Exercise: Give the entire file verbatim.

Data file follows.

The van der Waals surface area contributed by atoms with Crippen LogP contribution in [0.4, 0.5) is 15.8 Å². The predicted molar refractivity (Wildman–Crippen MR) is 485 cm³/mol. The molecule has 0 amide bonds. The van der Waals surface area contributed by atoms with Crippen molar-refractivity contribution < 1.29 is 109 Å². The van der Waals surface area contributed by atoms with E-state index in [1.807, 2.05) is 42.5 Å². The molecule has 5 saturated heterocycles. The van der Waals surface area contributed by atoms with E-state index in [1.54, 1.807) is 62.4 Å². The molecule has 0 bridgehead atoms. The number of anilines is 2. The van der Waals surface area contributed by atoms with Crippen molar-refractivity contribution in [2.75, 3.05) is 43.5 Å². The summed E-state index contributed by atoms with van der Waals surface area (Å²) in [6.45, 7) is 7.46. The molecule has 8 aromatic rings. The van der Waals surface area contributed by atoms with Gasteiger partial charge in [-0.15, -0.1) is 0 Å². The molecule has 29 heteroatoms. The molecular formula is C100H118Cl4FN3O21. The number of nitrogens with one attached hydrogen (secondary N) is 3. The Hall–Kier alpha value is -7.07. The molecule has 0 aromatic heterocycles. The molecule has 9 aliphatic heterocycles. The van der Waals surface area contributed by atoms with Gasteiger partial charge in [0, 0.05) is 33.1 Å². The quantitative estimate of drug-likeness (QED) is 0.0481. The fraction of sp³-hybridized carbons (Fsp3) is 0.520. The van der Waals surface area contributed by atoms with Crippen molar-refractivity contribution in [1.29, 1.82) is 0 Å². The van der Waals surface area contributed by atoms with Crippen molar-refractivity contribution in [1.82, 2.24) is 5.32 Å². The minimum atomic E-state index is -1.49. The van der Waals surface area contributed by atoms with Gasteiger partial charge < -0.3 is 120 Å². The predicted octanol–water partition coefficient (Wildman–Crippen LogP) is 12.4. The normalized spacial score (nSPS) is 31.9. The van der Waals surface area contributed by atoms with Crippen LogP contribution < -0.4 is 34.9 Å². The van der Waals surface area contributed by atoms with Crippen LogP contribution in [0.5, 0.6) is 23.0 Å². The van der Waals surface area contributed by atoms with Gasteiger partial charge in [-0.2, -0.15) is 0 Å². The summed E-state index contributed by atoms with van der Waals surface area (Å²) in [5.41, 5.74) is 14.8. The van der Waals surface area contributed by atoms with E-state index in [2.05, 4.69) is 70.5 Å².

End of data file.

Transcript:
The van der Waals surface area contributed by atoms with Crippen LogP contribution in [0.4, 0.5) is 15.8 Å². The predicted molar refractivity (Wildman–Crippen MR) is 485 cm³/mol. The molecule has 0 amide bonds. The van der Waals surface area contributed by atoms with Crippen molar-refractivity contribution < 1.29 is 109 Å². The van der Waals surface area contributed by atoms with E-state index in [1.807, 2.05) is 42.5 Å². The molecule has 5 saturated heterocycles. The van der Waals surface area contributed by atoms with E-state index in [1.54, 1.807) is 62.4 Å². The molecule has 0 bridgehead atoms. The number of anilines is 2. The van der Waals surface area contributed by atoms with Crippen molar-refractivity contribution in [2.75, 3.05) is 43.5 Å². The summed E-state index contributed by atoms with van der Waals surface area (Å²) in [6.45, 7) is 7.46. The molecule has 8 aromatic rings. The van der Waals surface area contributed by atoms with Gasteiger partial charge in [-0.15, -0.1) is 0 Å². The molecule has 29 heteroatoms. The molecular formula is C100H118Cl4FN3O21. The number of nitrogens with one attached hydrogen (secondary N) is 3. The Hall–Kier alpha value is -7.07. The molecule has 0 aromatic heterocycles. The molecule has 9 aliphatic heterocycles. The van der Waals surface area contributed by atoms with Gasteiger partial charge in [0, 0.05) is 33.1 Å². The quantitative estimate of drug-likeness (QED) is 0.0481. The fraction of sp³-hybridized carbons (Fsp3) is 0.520. The van der Waals surface area contributed by atoms with Crippen molar-refractivity contribution in [1.29, 1.82) is 0 Å². The van der Waals surface area contributed by atoms with Crippen molar-refractivity contribution in [1.82, 2.24) is 5.32 Å². The minimum atomic E-state index is -1.49. The van der Waals surface area contributed by atoms with Gasteiger partial charge < -0.3 is 120 Å². The predicted octanol–water partition coefficient (Wildman–Crippen LogP) is 12.4. The normalized spacial score (nSPS) is 31.9. The van der Waals surface area contributed by atoms with Crippen LogP contribution < -0.4 is 34.9 Å². The van der Waals surface area contributed by atoms with Crippen LogP contribution in [0.5, 0.6) is 23.0 Å². The van der Waals surface area contributed by atoms with Gasteiger partial charge in [-0.2, -0.15) is 0 Å². The summed E-state index contributed by atoms with van der Waals surface area (Å²) in [5.41, 5.74) is 14.8. The van der Waals surface area contributed by atoms with E-state index in [2.05, 4.69) is 70.5 Å².